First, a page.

American Bladdernut is native perennial shrub growing up to 15 feet high, heavily branched due to suckering.
The bark on older stems is smooth, grayish-green to reddish, and somewhat striped with white furrows.
Young twigs are green to reddish-brown with large brown buds that are ovoid in shape and have four scales. The pith of the twig is white.
The leaves are opposite, pinnately compound with three ovate leaflets that are finely toothed, with obtuse bases and abruptly pointed tips. The two lateral leaflets usually do not have stalks, the terminal leaflet does. They are shiny and somewhat resemble poison ivy.
The inflorescence is a drooping raceme of stalked flowers, that is either terminal or rising from the upper leaf axils and appears at the same time as the leaves.
The Flowers have a small tubular calyx. The five outer sepals are spatula shaped, white to greenish-white to semi transparent, erect, with slightly incurved tips and slightly shorter the the five whitish inner petals which are the same shape but with tips that slightly spread. There are five stamens that alternate with the petals and have yellow-orange anthers. These and the four-parted style are slightly exserted from the corolla tube. Each stalked flower has a small bract at the base of the stalk. Stalks, which are longer than the calyx, and the calyx itself, are smooth and free from hair.
Seed: The fertilized flowers quickly turn into a 2 to 3 inch long conspicuous 3-pointed inflated papery pod, within which matures from one to four 3-sided seeds, usually a single one within each cavity of the pod. Seeds are brown at maturity.
Habitat: Bladdernut grows in rich woodland areas and thickets where it receives at least partial shade to full shade. It tolerates a variety of soils but prefers moist soils. In the Woodland Garden they grow in several places, the larger specimens near Guidebook Station 12. Some also grow on the back path leading to the Upland Garden. They sucker easily and will form a thicket. The woody root system has a main taproot with branching laterals.
Names: The genus name, Staphylea, refers to 'a cluster' as in the arrangement of the flower cluster, from the Greek staphyle. The species name, trifolia, is from the Latin tri and folium and means 'leaves with 3-leaflets.' The author name for the plant classification 'L.' is for Carl Linnaeus (1707-1778), Swedish botanist and the developer of the binomial nomenclature of modern taxonomy.
Comparisons: Bladdernut is somewhat unique being a shrub with 3-part leaves and the large inflated seed pods. The only other member of the genus, the Sierra Bladdernut, S. bolanderi, is similar but found only in the mountains of California.
Above: The Bladdernut flowers in spring but it could be late April or early June, depending on the season's weather. 2nd photo The compound leaf has 3 leaflets with finely toothed margins.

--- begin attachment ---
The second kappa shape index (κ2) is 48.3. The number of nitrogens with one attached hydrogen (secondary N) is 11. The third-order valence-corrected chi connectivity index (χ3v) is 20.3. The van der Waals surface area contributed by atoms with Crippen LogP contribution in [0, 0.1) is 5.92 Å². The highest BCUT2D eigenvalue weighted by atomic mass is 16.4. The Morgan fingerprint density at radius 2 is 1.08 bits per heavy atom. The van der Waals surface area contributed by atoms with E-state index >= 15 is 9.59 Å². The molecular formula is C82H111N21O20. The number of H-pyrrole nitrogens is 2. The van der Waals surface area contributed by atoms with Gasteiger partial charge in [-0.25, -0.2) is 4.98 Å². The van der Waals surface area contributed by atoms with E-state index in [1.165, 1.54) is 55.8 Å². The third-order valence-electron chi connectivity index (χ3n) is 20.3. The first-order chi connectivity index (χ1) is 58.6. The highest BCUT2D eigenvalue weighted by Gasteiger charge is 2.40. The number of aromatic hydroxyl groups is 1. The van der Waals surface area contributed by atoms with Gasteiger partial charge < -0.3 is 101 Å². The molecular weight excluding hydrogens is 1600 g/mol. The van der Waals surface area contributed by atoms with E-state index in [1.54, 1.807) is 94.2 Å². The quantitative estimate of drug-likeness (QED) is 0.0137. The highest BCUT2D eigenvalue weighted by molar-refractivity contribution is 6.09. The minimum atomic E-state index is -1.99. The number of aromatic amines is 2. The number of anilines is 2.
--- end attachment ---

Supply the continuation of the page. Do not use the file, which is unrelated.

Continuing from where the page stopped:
Above: - 1st photo - Early flower color of the sepals (right) is more greenish before turning white. 2nd photo - The flowers have bracted stalks (pedicels) that are slightly longer than the flower. The small bracts can be seen at the base of the stalks.
Below: 1st photo - note the incurved tips of the sepals and the recurved tips of the longer petals. 2nd photo - Distinctive furrowed bark
Below: 1st photo - Twig buds are brownish with four scales. 2nd photo - The woody root system of a young plant - note the developing tap root.
Below: 1st photo - the young seed pods form within 18 days of the flower. 2nd photo - the mature seed pods of late September
Below: Each chamber of the seed pod can have a brown 3-sided seed, but not all chambers will necessarily have a seed.
Below: A thicket of Bladdernut on the West path of the Woodland Garden. The plant has a loose structure typical of an understory shrub.
Notes: Eloise Butler noted introducing American Bladdernut to the Garden in 1907 from specimens obtained at Minnehaha Park (Minneapolis) and again in 1908, '12 and '19 from the same source. This plant was listed on Martha Crone's 1951 inventory of plants in the Garden at that time. A recent planting was in 2008. Bladdernut occurs natively in Minnesota in the South Central and SE counties only, from Wright and Anoka down to the SE corner, roughly following the Big Woods along the Mississippi and also in a few counties along the Minnesota River. Its range in North America is generally east of the Mississippi river and the Canadian provinces north of that area.
American Bladdernut is the only species of Staphylea and the only member of the Staphyleaceae family found in Minnesota and is only one of two species of Staphylea in North America.
References: Plant characteristics are generally from sources 1A, 32, W2, W3, W7 & W8 plus others as specifically applied. Distribution principally from W1, W2 and 28C. Planting history generally from 1, 4 & 4a. Other sources by specific reference. See Reference List for details.
Identification booklet for most of the flowering forbs and small flowering shrubs of the Eloise Butler Wildflower Garden. Details Here.
Friends of the Wild Flower Garden, Inc. Text and photos are by G. D. Bebeau unless otherwise credited. "www.friendsofthewildflowergarden.org"